(AP Photo/Manuel Balce Ceneta, File)

The internet is pointing to Mike Pence's 2010 tweet to rebuke Senate Republicans today

Rep. Mike Pence once made a point that is awfully inconvenient for Vice President Mike Pence

Matthew Rozsa
June 20, 2017 3:20PM (UTC)

Years before Mike Pence was elected vice president, he was just one of 435 members of the House of Representatives. It's hardly surprising that this Republican was a staunch opponent of President Barack Obama's landmark health care bill, the Affordable Care Act.

That said, one criticism Pence had of Obama's legislation is coming back to bite him in a big way. It was all in a tweet.


That tweet was from January 2010 — right around the time that the Obama administration was nearly through with its successful push to pass the Affordable Care Act, and because Democrats were criticized for acting quickly and secretly, Republicans like Pence were quick to lambaste them for doing so.

It's not a surprise that many commenters on Twitter are drawing attention to the double standard has Pence has set, by in 2010 expressing his opposition to health care bill secrecy but now presumably supporting the Senate Republicans' behind the scenes maneuvering.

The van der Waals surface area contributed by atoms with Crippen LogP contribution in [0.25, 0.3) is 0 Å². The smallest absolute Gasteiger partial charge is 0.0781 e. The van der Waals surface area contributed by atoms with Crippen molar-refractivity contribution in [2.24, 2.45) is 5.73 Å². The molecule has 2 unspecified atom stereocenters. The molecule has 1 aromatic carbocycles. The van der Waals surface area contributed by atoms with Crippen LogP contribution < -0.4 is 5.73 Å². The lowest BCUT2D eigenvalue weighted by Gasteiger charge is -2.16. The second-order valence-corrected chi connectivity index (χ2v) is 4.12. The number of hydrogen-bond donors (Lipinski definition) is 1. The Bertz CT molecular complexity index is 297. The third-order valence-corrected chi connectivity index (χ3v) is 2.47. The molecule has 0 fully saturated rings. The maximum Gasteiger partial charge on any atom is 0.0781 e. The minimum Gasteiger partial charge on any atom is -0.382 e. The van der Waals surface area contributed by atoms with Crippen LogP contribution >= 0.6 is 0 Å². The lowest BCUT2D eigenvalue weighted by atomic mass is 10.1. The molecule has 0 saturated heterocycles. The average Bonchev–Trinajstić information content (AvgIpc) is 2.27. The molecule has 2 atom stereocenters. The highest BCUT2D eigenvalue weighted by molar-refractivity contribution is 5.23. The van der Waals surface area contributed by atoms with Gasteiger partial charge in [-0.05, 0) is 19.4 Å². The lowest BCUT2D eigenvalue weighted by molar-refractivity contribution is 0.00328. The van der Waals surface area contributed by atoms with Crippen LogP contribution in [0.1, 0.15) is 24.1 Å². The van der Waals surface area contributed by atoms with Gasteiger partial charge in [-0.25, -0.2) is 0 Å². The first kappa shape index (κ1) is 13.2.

Of course, Pence isn't the only powerful Republican who has flip-flopped on this issue since the Obama era. A video compilation posted on Twitter by NBC News shows Sen. Chuck Grassley of Iowa and Senate Minority Leader Mitch McConnell of Kentucky speaking out against the secrecy of the legislative process years ago. (The video also depicts Sen. John McCain of Arizona, who has also expressed reservations about the Republicans' actions today.)

As NBC's Brad Jaffy also pointed out, McConnell complained at the time, "We shouldn't try to do it in the dark. And whatever final bill is produced should be available to the American public and to the members of the Senate, certainly, for enough time to come to grips with it."

Matthew Rozsa

Matthew Rozsa is a breaking news writer for Salon. He holds an MA in History from Rutgers University-Newark and is ABD in his PhD program in History at Lehigh University. His work has appeared in Mic, Quartz and MSNBC.

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